QUITO Ecuadorian authorities are investigating
the massacre of 53 sea lions in the pristine Galapagos islands
in an incident fueling concerns over the government's capacity
to protect the famous archipelago.
Park rangers found the decomposing sea lions with their
skulls crushed on a remote islet earlier this month and now
reports of tourists meddling with animals are prompting calls
for stricter controls at the U.N. World Heritage site.
Ecuador is already debating whether to limit growing
tourism on Galapagos and has expelled hundreds of illegal
workers there to protect the natural reserve after the United
Nations warned last year that the site was in danger.
"It is obvious the control system has to be greatly
improved," said Luis Suarez, the head of Ecuador's branch of
Conservation International. "We need satellite control to know
where people are, and better police intelligence to know more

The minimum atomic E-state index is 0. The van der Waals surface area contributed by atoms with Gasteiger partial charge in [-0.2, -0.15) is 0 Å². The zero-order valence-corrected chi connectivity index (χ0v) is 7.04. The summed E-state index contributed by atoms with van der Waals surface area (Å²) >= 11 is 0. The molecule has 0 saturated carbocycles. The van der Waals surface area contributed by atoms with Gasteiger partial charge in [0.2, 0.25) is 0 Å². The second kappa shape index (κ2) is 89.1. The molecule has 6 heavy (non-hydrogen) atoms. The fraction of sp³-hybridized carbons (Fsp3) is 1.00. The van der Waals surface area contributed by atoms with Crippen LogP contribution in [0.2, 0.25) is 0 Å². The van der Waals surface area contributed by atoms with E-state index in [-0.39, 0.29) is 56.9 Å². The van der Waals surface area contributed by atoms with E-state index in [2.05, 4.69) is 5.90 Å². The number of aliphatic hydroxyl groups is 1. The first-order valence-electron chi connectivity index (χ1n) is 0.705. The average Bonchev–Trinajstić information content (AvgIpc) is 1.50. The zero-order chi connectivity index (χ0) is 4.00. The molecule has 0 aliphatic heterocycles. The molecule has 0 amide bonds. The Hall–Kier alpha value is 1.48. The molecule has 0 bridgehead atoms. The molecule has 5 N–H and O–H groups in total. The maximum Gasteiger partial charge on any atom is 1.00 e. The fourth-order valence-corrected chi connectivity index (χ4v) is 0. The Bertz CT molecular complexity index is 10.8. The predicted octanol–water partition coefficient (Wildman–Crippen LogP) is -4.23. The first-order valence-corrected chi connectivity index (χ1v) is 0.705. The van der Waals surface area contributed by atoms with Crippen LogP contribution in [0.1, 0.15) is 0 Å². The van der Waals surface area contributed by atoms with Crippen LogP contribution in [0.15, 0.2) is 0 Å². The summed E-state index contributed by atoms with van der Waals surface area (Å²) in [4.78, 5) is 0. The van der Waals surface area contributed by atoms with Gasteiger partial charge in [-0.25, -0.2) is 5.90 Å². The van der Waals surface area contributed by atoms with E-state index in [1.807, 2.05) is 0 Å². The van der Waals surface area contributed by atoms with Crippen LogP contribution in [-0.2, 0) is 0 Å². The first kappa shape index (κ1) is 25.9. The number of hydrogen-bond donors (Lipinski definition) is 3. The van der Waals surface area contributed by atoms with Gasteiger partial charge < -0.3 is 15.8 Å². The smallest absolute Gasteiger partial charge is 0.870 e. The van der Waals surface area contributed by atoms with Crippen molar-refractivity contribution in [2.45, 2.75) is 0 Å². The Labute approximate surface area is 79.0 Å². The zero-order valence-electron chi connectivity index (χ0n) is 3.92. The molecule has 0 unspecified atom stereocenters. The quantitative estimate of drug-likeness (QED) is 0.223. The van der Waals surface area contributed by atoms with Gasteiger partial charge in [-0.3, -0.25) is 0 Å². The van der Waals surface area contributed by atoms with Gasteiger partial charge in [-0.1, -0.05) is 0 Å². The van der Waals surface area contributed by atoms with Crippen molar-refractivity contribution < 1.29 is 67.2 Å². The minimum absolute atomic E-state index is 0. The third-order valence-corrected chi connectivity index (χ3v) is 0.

about the traffic of species and their organs."
Authorities are unclear why the sea lions were butchered.
Traffickers often kill the animals to take organs in demand for
traditional medicines. But these sea lions were untouched
except for head wounds, officials said.
Ecuador's media also recently criticized local Galapagos
authorities after showing images of one tourist holding a baby
sea lion and another sitting on top of a massive tortoise in a
violation of strict controls at the site.
The volcanic islands, located 650 miles off Ecuador's
coast, inspired British naturalist Charles Darwin's theory of
evolution. Centenarian tortoises and blue-footed boobies live
alongside 18,000 islanders who earn a living from fishing and
the tourism industry.
"The growing demand and the tourism market is imposing the
rules of the game," Eliecer Cruz, the governor of Galapagos,
told Reuters. "We are working very hard to look for a new type
of tourism in Galapagos."
(Reporting by Alonso Soto; editing by )